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I have data of 30 students attendance for a particular subject class for a week. I have quantified the absence and presence with boolean logic 0 and 1. Also, the reason for absence are provided and I tried to generalise these reason into 3 categories say A, B and C. Now I want to use these data to make future predictions for attendance but I am uncertain of what technique to use. Can anyone please provide suggestions?

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    $\begingroup$ I don't think a week is long enough to form an accurate picture of student behaviour. Attendance tends to be better in the first and last weeks, and any classes that are flagged in advance as containing material guaranteed to be covered in the exam. I would expect the pattern to be different from week to week. You could probably come up with reasonable predictions for Week 1, based on data from Week 1, and so on. $\endgroup$ – Jnani Jenny Hale Dec 3 '16 at 9:14
  • $\begingroup$ I would add that illness, accident, death of a relative, etc absences would probably have a Poisson distribution. $\endgroup$ – Jnani Jenny Hale Dec 3 '16 at 9:15
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I suggest you should use AI Regression Model for future predictions for an attendance of students. Because of this technique or model design for future predictions.

Follow this to get more information about regression type and methodology

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    $\begingroup$ One week of data would not give enough material for any kind of accurate regression model. $\endgroup$ – Jnani Jenny Hale Dec 3 '16 at 12:10
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Because you have a small number of students (30), and a short time (one week), the number of absences is likely to be best modelled as a Poisson distribution.

Poisson Distributions

Poisson Formula

The average number of absences within a given time period is μ (use your data to estimate this).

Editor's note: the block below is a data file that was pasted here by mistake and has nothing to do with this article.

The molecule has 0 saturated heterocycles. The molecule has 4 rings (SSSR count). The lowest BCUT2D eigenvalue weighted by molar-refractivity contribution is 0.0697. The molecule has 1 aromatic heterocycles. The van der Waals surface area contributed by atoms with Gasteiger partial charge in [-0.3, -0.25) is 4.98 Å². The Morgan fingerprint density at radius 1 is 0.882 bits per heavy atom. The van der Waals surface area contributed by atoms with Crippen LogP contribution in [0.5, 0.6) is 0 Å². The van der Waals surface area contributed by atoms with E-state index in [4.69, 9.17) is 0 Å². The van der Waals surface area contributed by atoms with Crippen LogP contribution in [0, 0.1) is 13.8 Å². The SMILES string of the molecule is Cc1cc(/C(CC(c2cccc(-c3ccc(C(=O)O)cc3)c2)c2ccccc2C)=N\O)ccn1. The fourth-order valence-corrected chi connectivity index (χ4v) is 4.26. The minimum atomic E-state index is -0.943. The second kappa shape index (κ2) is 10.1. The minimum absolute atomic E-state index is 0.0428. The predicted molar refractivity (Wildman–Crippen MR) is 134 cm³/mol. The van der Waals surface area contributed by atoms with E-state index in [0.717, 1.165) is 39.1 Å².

Then, the Poisson probability of x absences is:

P(x; μ) = (e-μ) (μx) / x!

where e is the logarithmic constant, approximately equal to 2.71828.

You can either:

  1. model absences due to the three reasons as three separate probablilites, P(A), P(B), and P(C), and then combine them, or

  2. model total absences as one figure.

Given your very small data set, the first approach is likely to be less accurate.

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  • $\begingroup$ What if the time was 8 weeks ( 1 class each week)? $\endgroup$ – Ayan Paul Dec 3 '16 at 12:24
  • $\begingroup$ You can calculate the probability of x absences in any given class, for each possible value of x (note that they will approach zero rapidly as x gets larger - it is extremely unlikely that 20 of the 30 students will be absent on the same day). Of course, this type of probability takes no account of factors like long weekends, due dates of major assignments in other subjects, epidemics of flu in the dorms, a batch of bad ecstasy hitting campus, or whatever other event might change the base assumptions of the model. $\endgroup$ – Jnani Jenny Hale Dec 3 '16 at 12:31
  • $\begingroup$ Hi, can you kindly have a look at my data? And also I am having difficulty modelling data after separate probabilities. (option 1) link: drive.google.com/file/d/0BzfsRJ1EQT-tQUpLem1qcDBsdVk/… $\endgroup$ – Ayan Paul Dec 4 '16 at 1:29
  • $\begingroup$ Rather than "average presence per student", use "number of students absent" as your metric. You can calculate the probablility of zero absences, one, 2, 3, etc. With 30 students, the probabilities will get low very quickly. You most likely results will be 0,1 and 2. $\endgroup$ – Jnani Jenny Hale Dec 12 '16 at 2:07

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